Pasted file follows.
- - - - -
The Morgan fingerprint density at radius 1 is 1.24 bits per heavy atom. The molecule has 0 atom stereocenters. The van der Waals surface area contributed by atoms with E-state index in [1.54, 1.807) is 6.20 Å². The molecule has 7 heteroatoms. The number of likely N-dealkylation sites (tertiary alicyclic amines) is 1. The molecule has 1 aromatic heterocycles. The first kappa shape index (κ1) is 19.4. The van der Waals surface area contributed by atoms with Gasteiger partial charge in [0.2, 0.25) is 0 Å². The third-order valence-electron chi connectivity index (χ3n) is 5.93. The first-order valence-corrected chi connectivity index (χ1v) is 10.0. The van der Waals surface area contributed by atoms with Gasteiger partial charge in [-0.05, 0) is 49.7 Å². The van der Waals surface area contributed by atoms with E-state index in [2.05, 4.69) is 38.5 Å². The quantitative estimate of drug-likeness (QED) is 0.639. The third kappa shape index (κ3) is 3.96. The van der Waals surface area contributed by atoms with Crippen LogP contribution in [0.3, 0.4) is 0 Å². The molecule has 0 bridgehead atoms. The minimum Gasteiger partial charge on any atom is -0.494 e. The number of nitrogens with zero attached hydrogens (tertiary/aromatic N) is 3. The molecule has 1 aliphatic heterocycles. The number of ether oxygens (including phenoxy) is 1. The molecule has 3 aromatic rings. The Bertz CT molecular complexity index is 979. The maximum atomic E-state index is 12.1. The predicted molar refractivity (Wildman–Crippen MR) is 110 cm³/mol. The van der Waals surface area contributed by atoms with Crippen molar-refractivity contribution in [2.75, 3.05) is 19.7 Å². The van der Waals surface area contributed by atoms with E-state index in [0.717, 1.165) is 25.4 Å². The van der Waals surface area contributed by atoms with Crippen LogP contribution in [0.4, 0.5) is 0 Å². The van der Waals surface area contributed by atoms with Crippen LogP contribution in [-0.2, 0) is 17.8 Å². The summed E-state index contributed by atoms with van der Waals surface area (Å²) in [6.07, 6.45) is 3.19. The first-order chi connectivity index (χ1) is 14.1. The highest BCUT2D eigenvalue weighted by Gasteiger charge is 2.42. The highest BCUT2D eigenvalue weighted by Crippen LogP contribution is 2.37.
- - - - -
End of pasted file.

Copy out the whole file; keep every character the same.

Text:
The Morgan fingerprint density at radius 1 is 1.24 bits per heavy atom. The molecule has 0 atom stereocenters. The van der Waals surface area contributed by atoms with E-state index in [1.54, 1.807) is 6.20 Å². The molecule has 7 heteroatoms. The number of likely N-dealkylation sites (tertiary alicyclic amines) is 1. The molecule has 1 aromatic heterocycles. The first kappa shape index (κ1) is 19.4. The van der Waals surface area contributed by atoms with Gasteiger partial charge in [0.2, 0.25) is 0 Å². The third-order valence-electron chi connectivity index (χ3n) is 5.93. The first-order valence-corrected chi connectivity index (χ1v) is 10.0. The van der Waals surface area contributed by atoms with Gasteiger partial charge in [-0.05, 0) is 49.7 Å². The van der Waals surface area contributed by atoms with E-state index in [2.05, 4.69) is 38.5 Å². The quantitative estimate of drug-likeness (QED) is 0.639. The third kappa shape index (κ3) is 3.96. The van der Waals surface area contributed by atoms with Crippen LogP contribution in [0.3, 0.4) is 0 Å². The molecule has 0 bridgehead atoms. The minimum Gasteiger partial charge on any atom is -0.494 e. The number of nitrogens with zero attached hydrogens (tertiary/aromatic N) is 3. The molecule has 1 aliphatic heterocycles. The number of ether oxygens (including phenoxy) is 1. The molecule has 3 aromatic rings. The Bertz CT molecular complexity index is 979. The maximum atomic E-state index is 12.1. The predicted molar refractivity (Wildman–Crippen MR) is 110 cm³/mol. The van der Waals surface area contributed by atoms with Crippen molar-refractivity contribution in [2.75, 3.05) is 19.7 Å². The van der Waals surface area contributed by atoms with E-state index in [0.717, 1.165) is 25.4 Å². The van der Waals surface area contributed by atoms with Crippen LogP contribution in [0.4, 0.5) is 0 Å². The van der Waals surface area contributed by atoms with Crippen LogP contribution in [-0.2, 0) is 17.8 Å². The summed E-state index contributed by atoms with van der Waals surface area (Å²) in [6.07, 6.45) is 3.19. The first-order chi connectivity index (χ1) is 14.1. The highest BCUT2D eigenvalue weighted by Gasteiger charge is 2.42. The highest BCUT2D eigenvalue weighted by Crippen LogP contribution is 2.37.